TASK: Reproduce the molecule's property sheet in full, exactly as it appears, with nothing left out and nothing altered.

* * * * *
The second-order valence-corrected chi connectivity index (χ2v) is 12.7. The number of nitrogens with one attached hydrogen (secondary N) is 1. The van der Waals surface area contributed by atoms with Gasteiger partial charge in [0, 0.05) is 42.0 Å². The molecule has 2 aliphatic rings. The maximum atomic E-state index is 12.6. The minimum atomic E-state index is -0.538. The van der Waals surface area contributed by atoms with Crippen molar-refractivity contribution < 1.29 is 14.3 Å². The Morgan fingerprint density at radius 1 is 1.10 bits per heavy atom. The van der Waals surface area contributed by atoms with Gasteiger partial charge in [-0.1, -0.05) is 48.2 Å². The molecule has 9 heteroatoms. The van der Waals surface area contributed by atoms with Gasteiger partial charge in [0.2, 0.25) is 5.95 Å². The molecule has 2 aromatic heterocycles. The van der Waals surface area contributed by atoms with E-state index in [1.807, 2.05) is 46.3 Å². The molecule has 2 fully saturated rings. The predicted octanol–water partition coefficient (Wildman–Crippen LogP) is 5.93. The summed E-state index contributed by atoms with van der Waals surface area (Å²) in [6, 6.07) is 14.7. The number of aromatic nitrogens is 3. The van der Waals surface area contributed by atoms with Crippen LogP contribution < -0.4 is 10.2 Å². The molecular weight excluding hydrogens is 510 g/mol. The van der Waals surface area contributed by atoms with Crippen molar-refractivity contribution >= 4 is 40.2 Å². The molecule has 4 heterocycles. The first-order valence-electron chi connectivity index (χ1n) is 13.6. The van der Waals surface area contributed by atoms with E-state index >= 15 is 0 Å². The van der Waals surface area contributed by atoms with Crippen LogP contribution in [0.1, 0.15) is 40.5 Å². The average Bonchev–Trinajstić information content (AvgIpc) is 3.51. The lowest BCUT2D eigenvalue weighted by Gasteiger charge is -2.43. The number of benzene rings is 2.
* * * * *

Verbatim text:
The second-order valence-corrected chi connectivity index (χ2v) is 12.7. The number of nitrogens with one attached hydrogen (secondary N) is 1. The van der Waals surface area contributed by atoms with Gasteiger partial charge in [0, 0.05) is 42.0 Å². The molecule has 2 aliphatic rings. The maximum atomic E-state index is 12.6. The minimum atomic E-state index is -0.538. The van der Waals surface area contributed by atoms with Crippen molar-refractivity contribution < 1.29 is 14.3 Å². The Morgan fingerprint density at radius 1 is 1.10 bits per heavy atom. The van der Waals surface area contributed by atoms with Gasteiger partial charge in [-0.1, -0.05) is 48.2 Å². The molecule has 9 heteroatoms. The van der Waals surface area contributed by atoms with Gasteiger partial charge in [0.2, 0.25) is 5.95 Å². The molecule has 2 aromatic heterocycles. The van der Waals surface area contributed by atoms with E-state index in [1.807, 2.05) is 46.3 Å². The molecule has 2 fully saturated rings. The predicted octanol–water partition coefficient (Wildman–Crippen LogP) is 5.93. The summed E-state index contributed by atoms with van der Waals surface area (Å²) in [6, 6.07) is 14.7. The number of aromatic nitrogens is 3. The van der Waals surface area contributed by atoms with Crippen LogP contribution < -0.4 is 10.2 Å². The molecular weight excluding hydrogens is 510 g/mol. The van der Waals surface area contributed by atoms with Crippen molar-refractivity contribution >= 4 is 40.2 Å². The molecule has 4 heterocycles. The first-order valence-electron chi connectivity index (χ1n) is 13.6. The van der Waals surface area contributed by atoms with E-state index >= 15 is 0 Å². The van der Waals surface area contributed by atoms with Crippen LogP contribution in [0.1, 0.15) is 40.5 Å². The average Bonchev–Trinajstić information content (AvgIpc) is 3.51. The lowest BCUT2D eigenvalue weighted by Gasteiger charge is -2.43. The number of benzene rings is 2.